First You Dream
This new revue of the songs of Kander and Ebb proves to be a glitteringly performed showcase of some of the pair's best work.
After all, wasn't that already done with And the World Goes 'Round? And doesn't that necessarily mean that these songs, culled from the team's 17 musicals and a few of their films, are the ones not popular enough to be included the first time around? Well, yes and no.
If First You Dream doesn't break any new ground, it is nonetheless a glittering showcase of much of the best of the songwriting team's work -- including underappreciated selections from Steel Pier; Flora, the Red Menace; The Rink; and 70, Girls, 70 -- masterfully performed by Heidi Blickenstaff, James Clow, Norm Lewis, Julia Murney, Matthew Scott, and Eleasha Gamble.
In fact, the real surprise and delight here is the combination of muscular new orchestrations from Tony Award winner William David Brohn, and the powerful, 19-piece orchestra conducted by Jon Kalbfleisch. Many of the songs now have a sound that's more Basie than Broadway, with warm woodwinds and soaring brass, a thumping rhythm section of double bass, drums and guitar (and occasional banjo), and a sweet string section with harp.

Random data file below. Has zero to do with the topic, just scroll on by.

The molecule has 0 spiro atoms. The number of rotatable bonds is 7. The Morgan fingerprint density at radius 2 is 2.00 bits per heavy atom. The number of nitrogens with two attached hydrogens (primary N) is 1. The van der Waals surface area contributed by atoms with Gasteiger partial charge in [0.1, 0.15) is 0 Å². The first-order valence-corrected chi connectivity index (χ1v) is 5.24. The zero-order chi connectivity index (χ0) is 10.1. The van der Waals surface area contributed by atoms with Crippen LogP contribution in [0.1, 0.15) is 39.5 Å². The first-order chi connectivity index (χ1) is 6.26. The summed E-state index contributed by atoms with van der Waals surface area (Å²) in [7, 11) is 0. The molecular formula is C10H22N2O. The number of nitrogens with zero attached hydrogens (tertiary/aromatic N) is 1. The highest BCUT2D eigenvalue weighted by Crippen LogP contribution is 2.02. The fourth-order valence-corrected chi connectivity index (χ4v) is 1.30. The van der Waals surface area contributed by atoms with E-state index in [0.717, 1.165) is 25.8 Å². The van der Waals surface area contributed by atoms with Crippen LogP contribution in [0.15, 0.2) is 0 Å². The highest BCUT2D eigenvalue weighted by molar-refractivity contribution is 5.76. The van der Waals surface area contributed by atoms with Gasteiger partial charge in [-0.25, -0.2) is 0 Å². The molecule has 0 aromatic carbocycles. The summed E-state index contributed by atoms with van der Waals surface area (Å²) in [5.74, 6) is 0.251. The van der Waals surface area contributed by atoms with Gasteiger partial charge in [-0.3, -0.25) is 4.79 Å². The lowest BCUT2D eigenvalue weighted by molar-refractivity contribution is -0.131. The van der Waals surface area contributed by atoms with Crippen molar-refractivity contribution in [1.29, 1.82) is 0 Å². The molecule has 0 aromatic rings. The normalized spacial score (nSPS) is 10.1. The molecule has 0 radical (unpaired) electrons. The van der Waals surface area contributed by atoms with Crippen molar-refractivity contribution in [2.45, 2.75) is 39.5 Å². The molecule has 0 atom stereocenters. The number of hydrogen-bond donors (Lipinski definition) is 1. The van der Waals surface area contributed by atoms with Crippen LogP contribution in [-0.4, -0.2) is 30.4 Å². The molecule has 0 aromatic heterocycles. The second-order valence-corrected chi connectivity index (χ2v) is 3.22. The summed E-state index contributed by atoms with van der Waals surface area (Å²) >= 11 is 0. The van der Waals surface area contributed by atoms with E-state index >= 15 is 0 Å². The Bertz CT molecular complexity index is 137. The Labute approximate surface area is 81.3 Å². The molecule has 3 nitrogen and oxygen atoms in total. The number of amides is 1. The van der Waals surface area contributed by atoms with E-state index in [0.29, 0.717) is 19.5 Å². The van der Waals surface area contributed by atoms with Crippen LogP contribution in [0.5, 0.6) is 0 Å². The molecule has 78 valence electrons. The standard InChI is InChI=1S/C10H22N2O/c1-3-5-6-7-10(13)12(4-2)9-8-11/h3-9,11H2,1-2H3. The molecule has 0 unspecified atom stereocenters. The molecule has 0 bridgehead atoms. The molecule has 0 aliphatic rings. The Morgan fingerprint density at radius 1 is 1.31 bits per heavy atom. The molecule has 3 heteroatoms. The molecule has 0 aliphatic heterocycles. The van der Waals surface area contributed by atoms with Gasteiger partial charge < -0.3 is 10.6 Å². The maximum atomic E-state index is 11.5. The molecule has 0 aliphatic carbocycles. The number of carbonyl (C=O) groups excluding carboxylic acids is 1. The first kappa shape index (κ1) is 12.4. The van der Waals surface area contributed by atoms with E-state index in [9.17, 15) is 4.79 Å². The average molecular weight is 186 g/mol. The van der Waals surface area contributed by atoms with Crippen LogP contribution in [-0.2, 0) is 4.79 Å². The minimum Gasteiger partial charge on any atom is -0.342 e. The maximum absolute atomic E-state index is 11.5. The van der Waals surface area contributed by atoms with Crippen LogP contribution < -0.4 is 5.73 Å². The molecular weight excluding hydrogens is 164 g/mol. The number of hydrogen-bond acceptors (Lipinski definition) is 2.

Clow and Murney are let loose early in the show for a full-throated and swinging version of "Not Every Day of the Week" (from Flora), which leads directly into Gamble, whose stage presence and thrilling voice all but steal the show, singing "City Lights" (from The Act) with both power and crystalline beauty. Lewis pumps "Life Is" (from Zorba ) full of emotional almost operatic intensity, while Blickenstaff ends the first act with a smartly funny "Ring Them Bells." And rather than focusing on the familiar anthem portions of the iconic title song from Cabaret, Scott turns into it a reflective and somewhat rueful ballad that's matched in tempo with "I Miss the Music" (from Curtains).
Schaeffer has directed the show with a minimalist touch that puts First You Dream a bit closer to concert performance than standard revue. He also designed the drab, all-black set: a giant, raked bandstand with two sets of stairs for entrances or seating, and a smallish performing space in front. (Costumes are all black, too, until act two, when we finally get a bit of color.)
But when the focus is clearly on the music, the voices singing it, and the big band playing it, there's no need to complain about the trappings. Just sit back and accept the Dream.